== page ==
Rev. Rodger McDaniel (MDiv ’99) has noticed that “doing unto the least of these” has brought people to his church over this last year. This proud Iliff graduate puts his courageous theological imagination to work in Cheyenne, Wyoming where he pastors Highlands United Presbyterian Church. “We are a small church, averaging Sunday morning attendance of 40-50 people. That number is up about 20% over a year ago. We don’t place a lot of emphasis on formally ‘joining’ and so a number of our attendees are not official members, but they participate fully in the many missions of the church.” It’s those missions of the church that have brought more people to Rodger’s door. Care for the earth and compassion for people in the immigration system has galvanized this growing church.
During the past year, the church decided to become an Earth Care Congregation. As an Earth Care Congregation, Highlands demonstrated a commitment to environmental justice in worship, teaching and actions. They have implemented recycling efforts, weatherized the building, replaced bulbs with LED, installed timed thermostats, and planted trees, flower, and shrubs to attract bees. Rev. McDaniel has preached several environmental messages. After much work, his church achieved the designation “Earth Care Congregation” from the Presbyterian Church (USA). It’s been a blessing!
What’s most motivated the congregation, though, is the commitment of the church to justice for immigrants. Rev. McDaniel recently organized a Prayer Vigil in front of the Immigration and Customs Enforcment office to oppose a planned immigrant detention prison in Wyoming. After a lengthy discernment process, Highlands voted unanimously to become a Sanctuary Support Church. Prior to the vote, Highlands invited members of the immigration community to meet with the congregation. “We wanted to put a face on what it meant to ‘do unto the least of these.’ One immigrant family has become regular attendees. We also invited law enforcement agencies to explain what they do and why they seek to deport so that the congregation understood the law and the threat.”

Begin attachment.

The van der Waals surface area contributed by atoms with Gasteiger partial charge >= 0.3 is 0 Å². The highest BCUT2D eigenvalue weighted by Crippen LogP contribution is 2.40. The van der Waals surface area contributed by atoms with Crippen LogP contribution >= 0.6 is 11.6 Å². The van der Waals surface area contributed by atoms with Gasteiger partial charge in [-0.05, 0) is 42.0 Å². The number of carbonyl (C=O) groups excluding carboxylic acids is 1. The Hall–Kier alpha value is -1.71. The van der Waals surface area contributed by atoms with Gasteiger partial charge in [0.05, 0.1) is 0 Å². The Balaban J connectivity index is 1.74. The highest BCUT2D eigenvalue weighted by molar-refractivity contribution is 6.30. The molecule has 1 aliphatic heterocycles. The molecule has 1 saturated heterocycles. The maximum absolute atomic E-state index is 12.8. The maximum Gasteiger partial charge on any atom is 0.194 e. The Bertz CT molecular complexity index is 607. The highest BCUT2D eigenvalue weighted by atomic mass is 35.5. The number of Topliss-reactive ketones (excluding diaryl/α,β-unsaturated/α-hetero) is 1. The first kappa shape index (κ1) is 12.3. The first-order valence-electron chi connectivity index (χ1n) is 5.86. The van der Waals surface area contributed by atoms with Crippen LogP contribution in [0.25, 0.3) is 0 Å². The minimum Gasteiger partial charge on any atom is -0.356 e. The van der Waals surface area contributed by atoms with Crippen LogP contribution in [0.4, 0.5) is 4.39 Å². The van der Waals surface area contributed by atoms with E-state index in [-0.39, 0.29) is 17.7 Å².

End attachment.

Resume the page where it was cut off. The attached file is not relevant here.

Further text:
In partnership with the Unitarian Universalist Church in Cheyenne, Highlands serves people who are threatened with deportation.
Where are the new people coming from? Says Rodger, “The new people, with one exception, have come from the ranks of the unchurched. I write a weekly social justice column for the local newspaper and several learned about us through that column. Many of them were open about their unhappiness with the president and a desire to become involved in a spiritual context to resist.”
Highlands is not trying to become a mega-church; instead it’s interested in helping people who are drawn to make a genuine commitment to follow Jesus and live the Social Gospel. The Social Gospel he wants to teach is the one he learned about at Iliff, studying under faculty members like George Tinker and Vincent Harding. The Sanctuary Church in particular has a direct impact for people in need of sanctuary, but is also what McDaniel calls “a direct challenge to the Empire’s ‘deportation machine.'”
A couple of years ago, a retired Presbyterian minister came to the state to evaluate Wyoming’s Presbyterian churches in relationship to social issues. Highlands’ strategy, he said, “is to raise a progressive flag and say ‘This is who we are.’” Who they are is continuing to grow. As a result of the commitment to mission, Highlands has “experienced a 10% increase in formal members, a 20% increase in attendance, and a generous increase in giving. More than anything, we have been blessed to be a part of saving a family from being torn apart by the unjust policies of this Administration.”